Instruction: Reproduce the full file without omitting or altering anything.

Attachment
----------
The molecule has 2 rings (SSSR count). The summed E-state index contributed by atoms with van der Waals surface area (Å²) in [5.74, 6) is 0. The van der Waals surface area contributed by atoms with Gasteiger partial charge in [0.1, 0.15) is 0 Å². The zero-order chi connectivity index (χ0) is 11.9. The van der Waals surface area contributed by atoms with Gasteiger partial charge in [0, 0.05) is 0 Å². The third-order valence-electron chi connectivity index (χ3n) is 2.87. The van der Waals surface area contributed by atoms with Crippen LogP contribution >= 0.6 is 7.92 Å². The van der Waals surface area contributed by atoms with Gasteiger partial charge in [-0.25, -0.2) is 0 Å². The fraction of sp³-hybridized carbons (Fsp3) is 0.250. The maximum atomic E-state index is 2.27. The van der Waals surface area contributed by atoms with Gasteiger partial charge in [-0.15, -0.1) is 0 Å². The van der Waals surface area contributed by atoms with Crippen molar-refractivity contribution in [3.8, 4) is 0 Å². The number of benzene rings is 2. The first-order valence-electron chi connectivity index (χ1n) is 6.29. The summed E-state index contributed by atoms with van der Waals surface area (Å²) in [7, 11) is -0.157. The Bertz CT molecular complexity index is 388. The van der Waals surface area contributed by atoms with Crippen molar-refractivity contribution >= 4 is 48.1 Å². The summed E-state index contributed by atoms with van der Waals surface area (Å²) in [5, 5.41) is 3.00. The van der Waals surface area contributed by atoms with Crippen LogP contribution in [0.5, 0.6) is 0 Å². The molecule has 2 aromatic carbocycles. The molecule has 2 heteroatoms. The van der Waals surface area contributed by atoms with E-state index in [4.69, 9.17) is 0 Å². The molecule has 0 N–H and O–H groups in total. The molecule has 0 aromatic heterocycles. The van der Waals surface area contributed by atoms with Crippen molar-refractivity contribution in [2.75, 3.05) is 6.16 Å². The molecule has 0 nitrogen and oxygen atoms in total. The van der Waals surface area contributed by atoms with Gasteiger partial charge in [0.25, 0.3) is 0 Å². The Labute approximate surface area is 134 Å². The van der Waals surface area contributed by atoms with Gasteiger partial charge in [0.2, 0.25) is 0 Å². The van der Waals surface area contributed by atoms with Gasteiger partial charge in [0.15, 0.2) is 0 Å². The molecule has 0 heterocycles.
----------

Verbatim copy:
The molecule has 2 rings (SSSR count). The summed E-state index contributed by atoms with van der Waals surface area (Å²) in [5.74, 6) is 0. The van der Waals surface area contributed by atoms with Gasteiger partial charge in [0.1, 0.15) is 0 Å². The zero-order chi connectivity index (χ0) is 11.9. The van der Waals surface area contributed by atoms with Gasteiger partial charge in [0, 0.05) is 0 Å². The third-order valence-electron chi connectivity index (χ3n) is 2.87. The van der Waals surface area contributed by atoms with Crippen LogP contribution >= 0.6 is 7.92 Å². The van der Waals surface area contributed by atoms with Gasteiger partial charge in [-0.25, -0.2) is 0 Å². The fraction of sp³-hybridized carbons (Fsp3) is 0.250. The maximum atomic E-state index is 2.27. The van der Waals surface area contributed by atoms with Gasteiger partial charge in [-0.15, -0.1) is 0 Å². The van der Waals surface area contributed by atoms with Crippen molar-refractivity contribution in [3.8, 4) is 0 Å². The number of benzene rings is 2. The first-order valence-electron chi connectivity index (χ1n) is 6.29. The summed E-state index contributed by atoms with van der Waals surface area (Å²) in [7, 11) is -0.157. The Bertz CT molecular complexity index is 388. The van der Waals surface area contributed by atoms with Crippen molar-refractivity contribution >= 4 is 48.1 Å². The summed E-state index contributed by atoms with van der Waals surface area (Å²) in [5, 5.41) is 3.00. The van der Waals surface area contributed by atoms with Crippen LogP contribution in [0.5, 0.6) is 0 Å². The molecule has 2 aromatic carbocycles. The molecule has 2 heteroatoms. The van der Waals surface area contributed by atoms with E-state index in [4.69, 9.17) is 0 Å². The molecule has 0 N–H and O–H groups in total. The molecule has 0 aromatic heterocycles. The van der Waals surface area contributed by atoms with Crippen molar-refractivity contribution in [2.75, 3.05) is 6.16 Å². The molecule has 0 nitrogen and oxygen atoms in total. The van der Waals surface area contributed by atoms with Gasteiger partial charge in [0.25, 0.3) is 0 Å². The Labute approximate surface area is 134 Å². The van der Waals surface area contributed by atoms with Gasteiger partial charge in [0.2, 0.25) is 0 Å². The van der Waals surface area contributed by atoms with Gasteiger partial charge in [0.15, 0.2) is 0 Å². The molecule has 0 heterocycles.